|There are four topics that I would like to
propose for discussion here:
4. Original sin. Is the doctrine of original sin a viable one today?
Comments on what these questions mean.
The Creation of the Universe
Even though some physicists try to make an end run around the question of the universe - it popped out of nothing, or has no boundary condition, (See the discussion area Quantum Theology?) - the basic Catholic position remains that the universe was created by God, freely and from nothing.
What does that mean? God is not part of the universe or even to be identified with the whole of it. On the one hand, the universe is a deep and intimate reflection of God's own being, but on the other hand, God did not have to create the universe. It is not some necessary emanation from God's being. God freely willed to create it, and not from some pre-existing matter, and not from some nothing that would be an empty space or some sort of energy field, but from nothing in the metaphysical sense of the word.
Is this view of God as the creator of the universe sustainable in the light of modern scientific developments?
Evolution and Human Origins
Evolution in its broad strokes is a well-established scientific theory. The universe began in a certain moment in time and expanded and evolved to the universe we know now. From a Catholic perspective the basic insight of Teilhard de Chardin, his law of complexity-consciousness in which the universe has grown in complexity and in consciousness, also appears well-founded. Therefore, it is reasonable to see the human race as the outcome of a long process of evolution, as science does, and to see the emergence of intelligent life as a natural and normal outcome of this evolutionary process.
But is such a perspective at odds with a Catholic view of the creation of the soul?See the attached reading.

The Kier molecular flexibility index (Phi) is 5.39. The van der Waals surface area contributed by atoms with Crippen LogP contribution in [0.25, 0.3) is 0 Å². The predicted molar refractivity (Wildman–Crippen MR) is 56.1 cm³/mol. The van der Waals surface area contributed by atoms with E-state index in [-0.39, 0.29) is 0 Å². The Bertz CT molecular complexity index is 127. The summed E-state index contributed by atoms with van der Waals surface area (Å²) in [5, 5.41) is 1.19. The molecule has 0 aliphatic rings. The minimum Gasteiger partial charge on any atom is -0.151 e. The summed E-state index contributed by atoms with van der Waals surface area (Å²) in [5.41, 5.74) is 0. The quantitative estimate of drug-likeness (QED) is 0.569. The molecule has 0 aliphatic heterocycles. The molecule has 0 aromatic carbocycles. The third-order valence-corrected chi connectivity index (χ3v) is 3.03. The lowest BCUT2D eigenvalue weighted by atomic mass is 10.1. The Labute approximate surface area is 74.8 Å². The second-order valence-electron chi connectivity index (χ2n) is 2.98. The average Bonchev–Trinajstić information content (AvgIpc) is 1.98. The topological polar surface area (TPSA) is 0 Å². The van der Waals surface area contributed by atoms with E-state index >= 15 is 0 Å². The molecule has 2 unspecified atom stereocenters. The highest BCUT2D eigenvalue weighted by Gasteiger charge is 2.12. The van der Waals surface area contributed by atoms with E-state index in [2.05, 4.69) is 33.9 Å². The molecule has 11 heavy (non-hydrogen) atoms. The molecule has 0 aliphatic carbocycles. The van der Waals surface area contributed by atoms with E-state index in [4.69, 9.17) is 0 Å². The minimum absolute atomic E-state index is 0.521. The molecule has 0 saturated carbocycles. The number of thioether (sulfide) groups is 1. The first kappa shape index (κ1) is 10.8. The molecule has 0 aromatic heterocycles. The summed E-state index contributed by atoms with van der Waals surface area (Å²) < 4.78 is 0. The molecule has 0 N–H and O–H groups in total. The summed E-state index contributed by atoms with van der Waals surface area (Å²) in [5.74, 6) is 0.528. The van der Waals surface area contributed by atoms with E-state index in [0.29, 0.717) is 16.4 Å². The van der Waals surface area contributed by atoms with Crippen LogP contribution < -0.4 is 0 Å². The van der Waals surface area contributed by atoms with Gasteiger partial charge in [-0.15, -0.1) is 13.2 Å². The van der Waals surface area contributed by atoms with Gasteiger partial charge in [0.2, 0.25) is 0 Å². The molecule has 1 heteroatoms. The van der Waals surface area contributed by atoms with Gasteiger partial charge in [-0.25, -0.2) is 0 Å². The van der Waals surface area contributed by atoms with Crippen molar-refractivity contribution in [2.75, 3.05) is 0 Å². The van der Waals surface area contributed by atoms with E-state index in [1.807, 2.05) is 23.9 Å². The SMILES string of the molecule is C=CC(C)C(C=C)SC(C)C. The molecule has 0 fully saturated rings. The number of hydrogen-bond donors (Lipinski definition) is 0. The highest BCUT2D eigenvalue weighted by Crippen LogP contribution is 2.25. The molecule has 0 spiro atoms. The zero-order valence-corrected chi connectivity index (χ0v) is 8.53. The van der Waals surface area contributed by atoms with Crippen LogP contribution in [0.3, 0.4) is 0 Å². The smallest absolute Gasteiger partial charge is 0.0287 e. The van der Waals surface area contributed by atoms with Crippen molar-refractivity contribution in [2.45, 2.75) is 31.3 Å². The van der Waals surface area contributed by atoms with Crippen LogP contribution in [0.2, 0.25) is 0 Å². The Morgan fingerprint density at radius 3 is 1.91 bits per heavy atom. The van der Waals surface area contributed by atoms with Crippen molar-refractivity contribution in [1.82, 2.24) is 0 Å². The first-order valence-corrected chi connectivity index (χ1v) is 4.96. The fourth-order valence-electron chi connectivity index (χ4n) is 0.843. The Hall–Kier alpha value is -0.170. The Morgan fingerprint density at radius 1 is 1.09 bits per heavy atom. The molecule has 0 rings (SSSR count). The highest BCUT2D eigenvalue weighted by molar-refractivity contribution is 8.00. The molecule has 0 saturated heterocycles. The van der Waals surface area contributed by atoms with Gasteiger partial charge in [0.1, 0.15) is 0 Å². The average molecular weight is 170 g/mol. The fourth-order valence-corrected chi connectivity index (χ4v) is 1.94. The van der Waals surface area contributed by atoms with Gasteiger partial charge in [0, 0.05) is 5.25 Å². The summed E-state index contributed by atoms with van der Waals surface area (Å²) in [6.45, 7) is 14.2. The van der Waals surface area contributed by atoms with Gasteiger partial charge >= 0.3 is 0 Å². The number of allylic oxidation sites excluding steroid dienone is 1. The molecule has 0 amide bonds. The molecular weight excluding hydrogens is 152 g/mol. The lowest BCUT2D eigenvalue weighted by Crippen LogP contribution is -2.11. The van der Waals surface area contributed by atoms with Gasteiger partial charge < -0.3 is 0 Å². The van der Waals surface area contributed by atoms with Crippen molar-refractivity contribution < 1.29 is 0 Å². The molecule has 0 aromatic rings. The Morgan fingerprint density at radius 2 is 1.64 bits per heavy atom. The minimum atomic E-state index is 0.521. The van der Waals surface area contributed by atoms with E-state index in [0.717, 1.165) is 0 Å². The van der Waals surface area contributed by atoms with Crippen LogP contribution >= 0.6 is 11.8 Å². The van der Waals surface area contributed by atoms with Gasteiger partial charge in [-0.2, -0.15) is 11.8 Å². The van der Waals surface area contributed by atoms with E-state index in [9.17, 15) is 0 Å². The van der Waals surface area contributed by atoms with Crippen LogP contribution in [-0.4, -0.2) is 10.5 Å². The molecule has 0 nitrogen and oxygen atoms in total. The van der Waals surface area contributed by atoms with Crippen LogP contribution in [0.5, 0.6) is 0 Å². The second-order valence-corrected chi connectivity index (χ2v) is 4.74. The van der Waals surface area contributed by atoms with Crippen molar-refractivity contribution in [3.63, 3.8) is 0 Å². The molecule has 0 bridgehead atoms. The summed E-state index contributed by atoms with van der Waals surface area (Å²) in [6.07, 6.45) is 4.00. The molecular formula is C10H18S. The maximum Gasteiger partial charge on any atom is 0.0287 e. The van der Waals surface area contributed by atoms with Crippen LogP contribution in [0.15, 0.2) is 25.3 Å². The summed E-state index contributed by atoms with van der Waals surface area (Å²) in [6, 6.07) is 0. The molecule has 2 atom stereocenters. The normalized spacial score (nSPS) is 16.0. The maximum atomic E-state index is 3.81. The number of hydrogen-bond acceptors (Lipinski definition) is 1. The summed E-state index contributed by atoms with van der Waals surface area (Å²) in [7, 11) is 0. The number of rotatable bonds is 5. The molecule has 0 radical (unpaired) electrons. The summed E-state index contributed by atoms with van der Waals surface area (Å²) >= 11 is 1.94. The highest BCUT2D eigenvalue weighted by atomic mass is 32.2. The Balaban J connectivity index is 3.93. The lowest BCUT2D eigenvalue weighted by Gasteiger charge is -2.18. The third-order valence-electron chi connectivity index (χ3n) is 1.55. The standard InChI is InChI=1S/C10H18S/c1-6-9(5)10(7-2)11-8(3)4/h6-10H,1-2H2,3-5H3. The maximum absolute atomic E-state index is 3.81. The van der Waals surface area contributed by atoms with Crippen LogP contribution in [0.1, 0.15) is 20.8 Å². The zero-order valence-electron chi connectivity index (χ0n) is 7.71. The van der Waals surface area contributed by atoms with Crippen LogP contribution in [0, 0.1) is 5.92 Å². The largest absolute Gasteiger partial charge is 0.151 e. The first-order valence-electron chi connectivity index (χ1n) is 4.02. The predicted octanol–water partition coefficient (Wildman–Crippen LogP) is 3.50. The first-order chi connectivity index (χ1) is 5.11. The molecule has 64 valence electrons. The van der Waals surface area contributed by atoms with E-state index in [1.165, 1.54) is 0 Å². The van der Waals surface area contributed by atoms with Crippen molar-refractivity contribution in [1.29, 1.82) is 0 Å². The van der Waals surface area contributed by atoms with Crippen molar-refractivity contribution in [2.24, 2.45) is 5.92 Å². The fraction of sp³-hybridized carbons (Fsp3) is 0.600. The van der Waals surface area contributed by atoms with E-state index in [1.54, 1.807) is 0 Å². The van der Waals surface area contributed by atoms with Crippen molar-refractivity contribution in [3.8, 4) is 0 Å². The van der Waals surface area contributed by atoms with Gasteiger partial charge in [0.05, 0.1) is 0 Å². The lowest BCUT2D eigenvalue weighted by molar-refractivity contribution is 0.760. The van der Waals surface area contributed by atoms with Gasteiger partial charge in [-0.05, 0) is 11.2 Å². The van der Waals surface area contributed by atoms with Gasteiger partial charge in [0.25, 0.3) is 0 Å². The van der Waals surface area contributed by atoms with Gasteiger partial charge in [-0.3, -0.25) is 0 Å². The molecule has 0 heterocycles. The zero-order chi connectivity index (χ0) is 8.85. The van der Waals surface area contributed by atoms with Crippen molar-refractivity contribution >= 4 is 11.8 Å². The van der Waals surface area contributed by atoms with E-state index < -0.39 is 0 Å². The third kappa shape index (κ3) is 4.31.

Nature and the Supernatural
The modern distaste for the whole idea of the supernatural is due to a long history of controversy in the 20th century rather than any lack of importance of the subject itself. The critical problem, I think, is one of terminology and perspective. The word nature, for example, is susceptible to a variety of meanings. It can mean what a thing is, but it can also mean what a thing is in the concrete circumstances that I now find it. Catholic doctrine tells us that we are called to enjoy an intimate union with God in the life to come, a share in God's own life. Therefore, the ability to enjoy that destiny must somehow be in us. We could call that capacity in us our nature, but it would probably be better to call it something like supernature.
There are two perspectives here. In the first, we look at something according to its intrinsic principles. This approach we could call essentialistic. In the other, we look at something according to how it actually exists here and now, and this we could call an existential view of it. From a concrete or existential point of view we can say that we share in God's nature, or it is our nature to have a supernature. God gave us from the beginning a nature that can only be satisfied by reaching the goal of union with God.
But nature, as we saw, can also mean something quite different. By nature in the essentialistic sense, or according to our own intrinsic principles, we don't have and can't have a divine nature. We are not God; God must grant us a share in God's own life. We don't have it by nature.
Does the doctrine of original sin make any sense, or is it a relic of past times best quietly forgotten? There are certainly challenging questions we could ask about original sin and how it is currently formulated. What, for example, are its scriptural foundations? Or in what way can it be said to be a sin? But I still think that the doctrine of original sin deserves our careful attention as an integral part of the Catholic faith. Two reasons argue powerfully for that conviction:
1. The world as we experience it is filled with pain and suffering, and confusion and injustice, most of which must be attributed to our own disordered and destructive behavior. Why do we act like this?
2. The crucifixion of Jesus only makes sense if there was something terribly wrong that needed to be remedied.
The Christian doctrine of 'original sin' is a
relic of the past which must be exercised from the faith! If this is not done then, it